For a truly cosmopolitan lifestyle, consider Medellín—located in the western region, four hours north of Pereira—where daytime highs hover around 80 F and celebrities drop by for tummy tucks. With a modern metro train system and cable cars serving hilltop neighborhoods, Medellín is Colombia’s city of innovation and a hotbed for young entrepreneurs from around the world.
With 65 F temperatures and lots of rain, Bogotá, the nation’s capital, is home to 8 million people. Located in the center of the country, Bogotá always offers loads of cultural events, from free symphony concerts at the National University to international food festivals. In Bogotá, you can shop for the latest European or North American fashions, dine at top rated restaurants, or peruse the latest exhibit at the National Museum. But watch out for dignitaries in fast-moving motorcades.
2. Buy, Build, or Rent Your Dream Home
Dutch expat Daniel Bennekers and his Colombian girlfriend, Alexa Idárraga, bought a 27-room mansion in Pereira for $200,000 and turned it into a hostel and restaurant. Hans Müller and his wife Nancy recently built a 1,930 square foot house outside of Buga for just $62,000.
Although homes in major cities such as Medellín and Bogotá often come with high price tags, houses and apartments in other cities remain affordable. In Pereira, you can buy a new four-bedroom townhouse in the Villa Verde development for less than $40,000. In Manizales, one hour north of Pereira, homes in the trendy Milan district start at around $80,000. And if you want to live in a small town, such as Líbano, located in an agricultural region of central Colombia, you can pick up a three- or four-bedroom house for as little as $25,000 to $50,000.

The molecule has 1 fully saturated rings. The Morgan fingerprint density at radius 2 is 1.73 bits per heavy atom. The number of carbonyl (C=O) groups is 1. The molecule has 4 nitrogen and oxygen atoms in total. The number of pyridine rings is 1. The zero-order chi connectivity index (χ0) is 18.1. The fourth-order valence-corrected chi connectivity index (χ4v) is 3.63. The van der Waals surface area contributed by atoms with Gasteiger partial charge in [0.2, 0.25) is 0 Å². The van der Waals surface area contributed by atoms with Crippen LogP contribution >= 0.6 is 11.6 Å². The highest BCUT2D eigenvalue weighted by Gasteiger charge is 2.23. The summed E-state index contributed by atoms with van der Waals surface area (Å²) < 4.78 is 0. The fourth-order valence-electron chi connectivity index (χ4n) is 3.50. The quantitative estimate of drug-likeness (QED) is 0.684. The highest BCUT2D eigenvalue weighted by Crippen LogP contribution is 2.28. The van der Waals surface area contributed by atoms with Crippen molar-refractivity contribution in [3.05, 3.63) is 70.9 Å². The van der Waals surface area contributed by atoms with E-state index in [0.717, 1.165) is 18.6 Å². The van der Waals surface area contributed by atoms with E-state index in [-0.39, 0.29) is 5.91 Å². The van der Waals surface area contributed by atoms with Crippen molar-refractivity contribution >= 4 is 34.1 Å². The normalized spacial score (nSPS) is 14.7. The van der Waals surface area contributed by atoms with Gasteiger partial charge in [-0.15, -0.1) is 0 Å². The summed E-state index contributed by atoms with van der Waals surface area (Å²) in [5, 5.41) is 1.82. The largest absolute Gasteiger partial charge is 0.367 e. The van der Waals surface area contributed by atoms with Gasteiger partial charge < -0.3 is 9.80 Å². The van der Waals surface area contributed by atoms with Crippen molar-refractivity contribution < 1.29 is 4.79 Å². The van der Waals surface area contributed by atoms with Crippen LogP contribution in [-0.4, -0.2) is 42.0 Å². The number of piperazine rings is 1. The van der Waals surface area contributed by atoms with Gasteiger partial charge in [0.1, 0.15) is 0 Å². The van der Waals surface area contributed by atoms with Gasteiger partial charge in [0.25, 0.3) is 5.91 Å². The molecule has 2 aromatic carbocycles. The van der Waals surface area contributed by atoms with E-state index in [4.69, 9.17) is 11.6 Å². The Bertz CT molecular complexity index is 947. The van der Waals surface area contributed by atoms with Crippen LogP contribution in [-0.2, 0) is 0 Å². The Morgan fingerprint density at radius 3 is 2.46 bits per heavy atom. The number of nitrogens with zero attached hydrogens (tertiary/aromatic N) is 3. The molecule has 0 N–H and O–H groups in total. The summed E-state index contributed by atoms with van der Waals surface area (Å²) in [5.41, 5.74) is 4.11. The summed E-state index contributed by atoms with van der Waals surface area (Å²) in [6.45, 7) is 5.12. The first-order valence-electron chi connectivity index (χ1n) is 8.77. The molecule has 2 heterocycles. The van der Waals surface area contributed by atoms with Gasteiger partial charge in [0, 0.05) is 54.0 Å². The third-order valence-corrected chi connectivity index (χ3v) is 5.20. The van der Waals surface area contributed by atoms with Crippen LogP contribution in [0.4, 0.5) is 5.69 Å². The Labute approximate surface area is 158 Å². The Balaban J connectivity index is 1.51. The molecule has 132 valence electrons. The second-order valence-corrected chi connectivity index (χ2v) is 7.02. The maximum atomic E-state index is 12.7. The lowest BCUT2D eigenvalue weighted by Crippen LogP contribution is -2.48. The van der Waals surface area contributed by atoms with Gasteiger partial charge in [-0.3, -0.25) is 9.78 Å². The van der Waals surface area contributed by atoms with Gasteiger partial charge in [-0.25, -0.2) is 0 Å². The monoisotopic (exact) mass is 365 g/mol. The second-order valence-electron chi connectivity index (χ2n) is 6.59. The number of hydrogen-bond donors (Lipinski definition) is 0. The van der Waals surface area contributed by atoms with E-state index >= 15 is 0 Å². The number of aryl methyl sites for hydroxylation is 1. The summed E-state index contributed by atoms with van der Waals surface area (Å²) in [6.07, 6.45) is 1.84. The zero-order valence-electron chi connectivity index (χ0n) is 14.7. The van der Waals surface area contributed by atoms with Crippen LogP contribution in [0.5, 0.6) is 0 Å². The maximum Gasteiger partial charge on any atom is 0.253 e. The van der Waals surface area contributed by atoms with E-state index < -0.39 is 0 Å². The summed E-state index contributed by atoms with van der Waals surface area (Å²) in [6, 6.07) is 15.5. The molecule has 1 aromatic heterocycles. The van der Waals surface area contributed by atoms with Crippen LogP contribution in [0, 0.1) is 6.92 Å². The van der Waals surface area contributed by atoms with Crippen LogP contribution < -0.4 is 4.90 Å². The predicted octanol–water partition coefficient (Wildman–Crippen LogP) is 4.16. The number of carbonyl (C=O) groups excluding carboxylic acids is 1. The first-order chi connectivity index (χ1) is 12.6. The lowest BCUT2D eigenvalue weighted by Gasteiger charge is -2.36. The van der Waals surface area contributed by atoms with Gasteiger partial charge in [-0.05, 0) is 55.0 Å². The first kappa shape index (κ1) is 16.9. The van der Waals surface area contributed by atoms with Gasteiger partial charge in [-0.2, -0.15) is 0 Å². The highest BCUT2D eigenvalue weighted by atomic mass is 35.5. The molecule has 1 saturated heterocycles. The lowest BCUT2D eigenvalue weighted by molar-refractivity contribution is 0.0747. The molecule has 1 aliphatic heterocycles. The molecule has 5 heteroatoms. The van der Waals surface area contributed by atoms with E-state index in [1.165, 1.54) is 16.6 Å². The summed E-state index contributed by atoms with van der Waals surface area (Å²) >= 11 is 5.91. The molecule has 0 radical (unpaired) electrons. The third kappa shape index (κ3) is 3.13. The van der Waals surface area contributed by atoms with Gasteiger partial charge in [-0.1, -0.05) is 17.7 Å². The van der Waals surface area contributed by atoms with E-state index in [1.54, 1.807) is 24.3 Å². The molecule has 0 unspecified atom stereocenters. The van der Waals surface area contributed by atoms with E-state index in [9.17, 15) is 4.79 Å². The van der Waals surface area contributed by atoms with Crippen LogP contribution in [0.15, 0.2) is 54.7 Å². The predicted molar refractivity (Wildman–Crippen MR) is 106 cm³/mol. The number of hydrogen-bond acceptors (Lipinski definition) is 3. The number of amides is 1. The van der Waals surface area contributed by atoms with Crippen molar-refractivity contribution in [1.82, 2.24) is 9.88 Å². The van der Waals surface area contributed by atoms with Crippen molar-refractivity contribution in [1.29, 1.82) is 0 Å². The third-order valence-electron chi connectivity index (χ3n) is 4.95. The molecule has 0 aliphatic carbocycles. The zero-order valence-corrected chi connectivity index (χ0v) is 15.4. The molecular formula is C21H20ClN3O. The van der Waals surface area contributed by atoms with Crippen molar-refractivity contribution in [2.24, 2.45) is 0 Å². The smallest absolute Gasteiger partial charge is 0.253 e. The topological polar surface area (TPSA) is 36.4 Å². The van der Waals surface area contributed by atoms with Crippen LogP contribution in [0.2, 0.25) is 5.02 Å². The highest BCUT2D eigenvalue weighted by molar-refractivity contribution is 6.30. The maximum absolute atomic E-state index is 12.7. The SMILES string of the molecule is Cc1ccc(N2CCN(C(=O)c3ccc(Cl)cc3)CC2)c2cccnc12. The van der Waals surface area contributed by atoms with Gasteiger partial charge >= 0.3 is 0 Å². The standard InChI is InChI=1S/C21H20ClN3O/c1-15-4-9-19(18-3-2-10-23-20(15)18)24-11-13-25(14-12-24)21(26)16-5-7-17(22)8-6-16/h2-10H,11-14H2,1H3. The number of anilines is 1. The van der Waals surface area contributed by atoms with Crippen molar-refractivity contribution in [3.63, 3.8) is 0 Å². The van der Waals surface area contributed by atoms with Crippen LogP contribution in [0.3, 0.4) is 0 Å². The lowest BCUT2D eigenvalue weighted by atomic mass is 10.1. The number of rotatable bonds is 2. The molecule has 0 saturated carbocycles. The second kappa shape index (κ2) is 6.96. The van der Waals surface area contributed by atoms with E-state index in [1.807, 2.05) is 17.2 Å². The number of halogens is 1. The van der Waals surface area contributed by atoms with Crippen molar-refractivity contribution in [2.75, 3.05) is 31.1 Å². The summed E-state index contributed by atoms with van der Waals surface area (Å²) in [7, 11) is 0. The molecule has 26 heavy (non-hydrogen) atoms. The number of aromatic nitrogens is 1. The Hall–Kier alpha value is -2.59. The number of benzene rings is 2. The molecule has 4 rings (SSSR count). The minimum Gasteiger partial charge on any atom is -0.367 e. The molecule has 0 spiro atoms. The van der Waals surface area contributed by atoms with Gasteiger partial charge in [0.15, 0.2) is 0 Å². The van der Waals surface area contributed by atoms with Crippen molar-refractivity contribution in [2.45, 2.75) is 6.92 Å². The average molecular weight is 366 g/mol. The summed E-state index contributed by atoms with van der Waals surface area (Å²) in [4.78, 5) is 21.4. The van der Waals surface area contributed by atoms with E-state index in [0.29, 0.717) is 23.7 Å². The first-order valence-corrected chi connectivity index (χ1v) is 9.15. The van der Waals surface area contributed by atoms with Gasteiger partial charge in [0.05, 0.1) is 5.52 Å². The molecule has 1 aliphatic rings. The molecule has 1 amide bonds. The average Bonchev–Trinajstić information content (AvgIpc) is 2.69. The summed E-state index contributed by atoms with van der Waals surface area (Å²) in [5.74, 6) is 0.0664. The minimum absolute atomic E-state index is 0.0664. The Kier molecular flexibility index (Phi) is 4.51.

Developers are building new houses and apartments all over Colombia, but existing homes often offer the best value. Many Colombians consider old homes to be passé, so 30 to 40 year old dwellings sometimes sit on the market for months, or even years, before selling at bargain prices.
If you’d prefer to rent, you can find a home for a fraction of the cost you’d pay in most North American cities. I recently looked at a four-bedroom, five-bath house in Líbano which rents for $360 per month. Former Port Townsend, Washington residents Stefan Schnur and Clint Johnson pay $360 per month for a huge colonial house in Buga, which they share with British expat Richie Holding. And American expats Eliesha Lovell and Daniel Buitron Jaramillo are living the good life in a two-bedroom country home outside Villamaria, a bedroom community of Manizales, which they rent for less than $300 per month.
3. Live a Rich Life for Less
We live a rich life in Colombia, but don’t have to spend a fortune. Fresh fruits and vegetables are available year round, and in many small towns, you can find organically produced meats at a fraction of the cost you’d expect to pay at Kroger or Safeway.